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The 2014 LSU Signing Class: Cam Robinson And The Class That Wasn't

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Sometimes you don't miss 'em like you think you will.

Matt Bush-USA TODAY Sports

If you haven't heard, stud Alabama left tackle, Cam Robinson and safety Hootie Jones, Louisiana natives, were arrested and charged with a felony early this morning:

Robinson and defensive back Hootie Jones were both charged with possession of narcotics in their hometown of West Monroe. The charges were more serious for Robinson, a potential first-round draft pick next season.

Along with misdemeanor possession, Robinson was also charged with felony illegal possession of stolen firearms.

Speaking from a football perspective, Cam Robinson is a tremendous loss to the Tide. A starter since he stepped on campus, Robinson is about as prototypical of a left tackle as their is in existence. He was a ready-made NFL prospect. Hootie had yet to make significant impact, recording only four total tackles in his career. Still, it's always sad to see young men throw their lives away.

Beyond the pure matchup implications, this latest bit of news is yet another interesting chapter in the story of the 2014 recruiting class. If you remember, many LSU fans went into the 2014 Under Armour All-American game anticipating landing five 5-star talents in a single afternoon. That number dwindled to two and the collective gnashing of teeth only added more angst to an impatient fanbase. Stinging worse, New Orleans natives Speedy Noil and Gerald Willis both opted to spurn the hometown team for SEC rivals. LSU fans kept visions of star instate talents dominating their Tigers in conference play. Yet, where are we three years later? Let's review:

Cam Robinson
No. 2 in the State of Louisiana
No. 4 in the National Composite

Formerly on the fast track to superstardom, now arrested and charged with a felony.

Speedy Noil
No. 3 in the State of Louisiana
No. 8 in the National Composite 

Stuck in a mixture of injury and disciplinary purgatory, most recently a 3-game suspension. seems unlikely to ever capitalize upon his immense talents.

Gerald Willis
No. 5 in the State of Louisiana,
No. 34 National Composite

Booted from Florida after repeatedly fighting with teammates, along with pushing Jameis Winston on the sideline. Now enrolled at Miami.

Tony Brown
No. 2 in the State of Texas
No. 9 in the National Composite

Entering his junior season on indefinite suspension, and has strictly been a reserve player. Arrested his first week on campus at Alabama. Never made a serious impact.

Hootie Jones
No. 6 in the State of Louisiana
No. 50 in the National Composite

Entering his Junior season with the opportunity to start, but has failed to make any significant impact to date.

At one point in time these five were considered serious foundational pieces for the 2014 signing class and now all five are fast on their way to becoming non factors. Of the five, Cam Robinson is the most successful and his football career is on the brink of termination. Speedy Noil showed immense promise his freshman season before becoming a non-factor last year due to injury and off the field issues.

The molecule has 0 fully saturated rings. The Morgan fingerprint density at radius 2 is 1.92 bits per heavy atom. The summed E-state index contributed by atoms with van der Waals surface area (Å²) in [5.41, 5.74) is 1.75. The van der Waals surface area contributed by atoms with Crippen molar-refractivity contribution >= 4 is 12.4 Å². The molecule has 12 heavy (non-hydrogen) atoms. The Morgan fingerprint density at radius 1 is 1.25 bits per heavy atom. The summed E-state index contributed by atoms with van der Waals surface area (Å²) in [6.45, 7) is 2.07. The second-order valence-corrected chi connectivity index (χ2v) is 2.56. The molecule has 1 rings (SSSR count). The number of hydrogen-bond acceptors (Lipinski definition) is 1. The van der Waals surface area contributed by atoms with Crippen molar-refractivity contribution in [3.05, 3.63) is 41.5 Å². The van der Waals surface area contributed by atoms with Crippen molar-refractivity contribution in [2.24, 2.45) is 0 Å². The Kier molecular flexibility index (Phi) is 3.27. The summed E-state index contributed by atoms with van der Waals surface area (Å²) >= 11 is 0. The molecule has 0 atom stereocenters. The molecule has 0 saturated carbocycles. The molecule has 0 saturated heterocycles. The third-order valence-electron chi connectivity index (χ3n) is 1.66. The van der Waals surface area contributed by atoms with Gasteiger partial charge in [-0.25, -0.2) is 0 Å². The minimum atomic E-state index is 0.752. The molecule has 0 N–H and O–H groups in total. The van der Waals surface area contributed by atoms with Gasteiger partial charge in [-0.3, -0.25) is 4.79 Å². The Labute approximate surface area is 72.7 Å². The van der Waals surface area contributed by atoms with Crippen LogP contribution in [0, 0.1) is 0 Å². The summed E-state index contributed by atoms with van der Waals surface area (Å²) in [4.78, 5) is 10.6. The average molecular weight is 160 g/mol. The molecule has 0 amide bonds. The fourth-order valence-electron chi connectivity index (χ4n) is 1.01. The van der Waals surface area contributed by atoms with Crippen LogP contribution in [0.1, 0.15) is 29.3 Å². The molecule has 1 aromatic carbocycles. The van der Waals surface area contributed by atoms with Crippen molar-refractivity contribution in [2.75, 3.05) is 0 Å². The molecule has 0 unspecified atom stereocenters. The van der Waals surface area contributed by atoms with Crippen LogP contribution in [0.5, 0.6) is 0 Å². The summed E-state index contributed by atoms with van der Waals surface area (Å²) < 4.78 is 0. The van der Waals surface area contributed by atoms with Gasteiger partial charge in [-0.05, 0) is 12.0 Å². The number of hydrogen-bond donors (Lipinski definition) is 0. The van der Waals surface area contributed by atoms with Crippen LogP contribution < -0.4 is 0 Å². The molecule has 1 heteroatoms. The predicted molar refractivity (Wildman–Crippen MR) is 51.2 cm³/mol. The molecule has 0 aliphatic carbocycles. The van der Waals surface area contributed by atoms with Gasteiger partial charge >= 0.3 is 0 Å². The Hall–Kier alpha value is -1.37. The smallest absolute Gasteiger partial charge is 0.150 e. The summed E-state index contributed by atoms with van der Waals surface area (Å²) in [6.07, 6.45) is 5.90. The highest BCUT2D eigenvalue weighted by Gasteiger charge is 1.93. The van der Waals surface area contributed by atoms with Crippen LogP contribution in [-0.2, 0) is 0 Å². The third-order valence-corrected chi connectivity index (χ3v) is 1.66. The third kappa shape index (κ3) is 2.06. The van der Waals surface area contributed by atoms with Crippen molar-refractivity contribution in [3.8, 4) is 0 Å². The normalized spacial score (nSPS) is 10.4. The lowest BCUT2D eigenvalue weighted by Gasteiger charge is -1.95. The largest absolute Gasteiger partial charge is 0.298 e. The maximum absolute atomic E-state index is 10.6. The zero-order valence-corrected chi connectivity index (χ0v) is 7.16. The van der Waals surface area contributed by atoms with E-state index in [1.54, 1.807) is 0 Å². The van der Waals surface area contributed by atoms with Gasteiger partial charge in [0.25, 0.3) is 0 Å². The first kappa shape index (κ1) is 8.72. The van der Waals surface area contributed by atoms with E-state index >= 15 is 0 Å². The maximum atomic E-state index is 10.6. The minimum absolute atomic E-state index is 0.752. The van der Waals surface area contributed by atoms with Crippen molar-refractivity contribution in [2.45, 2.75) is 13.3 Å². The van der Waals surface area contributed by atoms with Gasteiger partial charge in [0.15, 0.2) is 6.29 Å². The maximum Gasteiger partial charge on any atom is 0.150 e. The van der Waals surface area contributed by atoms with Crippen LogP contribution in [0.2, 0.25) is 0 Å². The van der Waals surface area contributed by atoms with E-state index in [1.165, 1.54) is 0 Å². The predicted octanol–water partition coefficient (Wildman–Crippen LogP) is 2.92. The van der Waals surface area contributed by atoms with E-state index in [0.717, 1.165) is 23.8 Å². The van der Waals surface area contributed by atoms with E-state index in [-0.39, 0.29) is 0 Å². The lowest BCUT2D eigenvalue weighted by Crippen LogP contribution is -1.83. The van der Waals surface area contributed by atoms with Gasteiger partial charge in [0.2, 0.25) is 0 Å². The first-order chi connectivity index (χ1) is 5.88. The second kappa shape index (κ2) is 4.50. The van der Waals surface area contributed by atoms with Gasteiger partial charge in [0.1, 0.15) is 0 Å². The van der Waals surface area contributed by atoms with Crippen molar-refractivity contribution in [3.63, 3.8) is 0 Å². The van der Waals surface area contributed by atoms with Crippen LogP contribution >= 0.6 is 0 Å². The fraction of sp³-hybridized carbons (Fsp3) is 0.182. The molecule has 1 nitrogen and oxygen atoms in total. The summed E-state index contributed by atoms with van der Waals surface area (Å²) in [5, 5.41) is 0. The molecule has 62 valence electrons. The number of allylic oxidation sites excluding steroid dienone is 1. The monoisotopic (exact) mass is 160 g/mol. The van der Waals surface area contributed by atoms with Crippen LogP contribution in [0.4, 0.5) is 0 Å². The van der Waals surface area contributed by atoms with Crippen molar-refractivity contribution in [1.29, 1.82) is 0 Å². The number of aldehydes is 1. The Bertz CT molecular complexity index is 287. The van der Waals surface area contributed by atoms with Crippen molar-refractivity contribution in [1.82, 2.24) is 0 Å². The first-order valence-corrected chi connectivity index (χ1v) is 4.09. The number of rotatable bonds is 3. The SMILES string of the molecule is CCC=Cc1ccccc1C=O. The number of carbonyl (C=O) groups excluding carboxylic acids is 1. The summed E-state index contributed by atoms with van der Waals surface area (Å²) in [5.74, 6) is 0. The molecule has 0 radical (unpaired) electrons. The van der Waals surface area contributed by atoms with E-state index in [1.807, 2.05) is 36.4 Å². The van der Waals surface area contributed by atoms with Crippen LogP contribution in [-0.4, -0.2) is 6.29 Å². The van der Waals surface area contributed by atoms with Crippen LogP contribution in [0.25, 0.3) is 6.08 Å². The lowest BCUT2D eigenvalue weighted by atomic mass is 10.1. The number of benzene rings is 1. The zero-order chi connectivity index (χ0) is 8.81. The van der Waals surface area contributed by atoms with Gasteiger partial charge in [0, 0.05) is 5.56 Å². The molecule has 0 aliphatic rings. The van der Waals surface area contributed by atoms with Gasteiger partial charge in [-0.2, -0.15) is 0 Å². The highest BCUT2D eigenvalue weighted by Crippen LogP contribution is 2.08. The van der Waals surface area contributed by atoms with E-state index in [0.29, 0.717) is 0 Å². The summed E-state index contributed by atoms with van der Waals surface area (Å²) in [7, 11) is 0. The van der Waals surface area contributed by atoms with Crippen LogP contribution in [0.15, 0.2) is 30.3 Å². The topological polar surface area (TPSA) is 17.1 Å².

This isn't a lesson in karma. No, every recruit should do what's best for his own future, even if that means leaving Louisiana for Alabama. This is also not a lesson in "we never wanted these guys anyway" bullshit. All five of these players were heavily recruited by Miles and staff. Perhaps they were misevaluated on some level, but on February 5th, 2014, you better believe Miles and company wished they were all signing letters of intent to LSU and not Alabama, Texas A&M and Florida.

No, this is a lesson in patience and perspective. This is a reminder that things don't always go as planned, but that they often work out anyways. Days following the Under Armour "debacle" I penned this piece. In it, I offered up some criticisms:

1) LSU needs to re-evaluate a bit on the recruiting front

...I'm not sure if there needs to be changes to staff or strategy, likely both, but even with increased success nationally, LSU cannot allow their in-state base to erode. Could this crop of kids be the exception, not the rule? Possibly, but again, there are top flight players leaving the state that probably wouldn't have five years ago. Why that is happening is the question that needs to be answered.

That offseason LSU hired Bradley Peveto and the next offseason they hired Ed Orgeron. The next offseason they hired Dameyune Craig. All three have paid significant dividends on the recruiting trail, with Peveto reviving our East Texas pipelines (the exact place where Tony Brown was lost) while Orgeron is an in-state monster. Craig will further strengthen our inroads in the Southeast.

For a coach that's oft criticized for being stuck in his own ways and maintaining an "ancient philosophy" I find that Miles is often thinking two, three moves ahead. If it was apparent to me, a nobody blogger, that LSU needed a recruiting boost in 2014, it was even more apparent to the head football man. When he hired Peveto, you could hear the audible groan, and while we may still have issue with the special teams play, he's largely won us over with his stellar recruiting efforts. That was the intention of the hire from the outset.

It's important to remember that Les Miles is always playing the long game. You may not like or agree with his decisions, but they are always intentional. Next time you want to knee jerk about a stupid play call, recruiting mis step, coaching hire or the like, try to hit the pause button. Try to see the big picture. Because that's exactly what Les Miles does.

The 2014 signing class didn't turn out as we hoped; instead, it turned out better.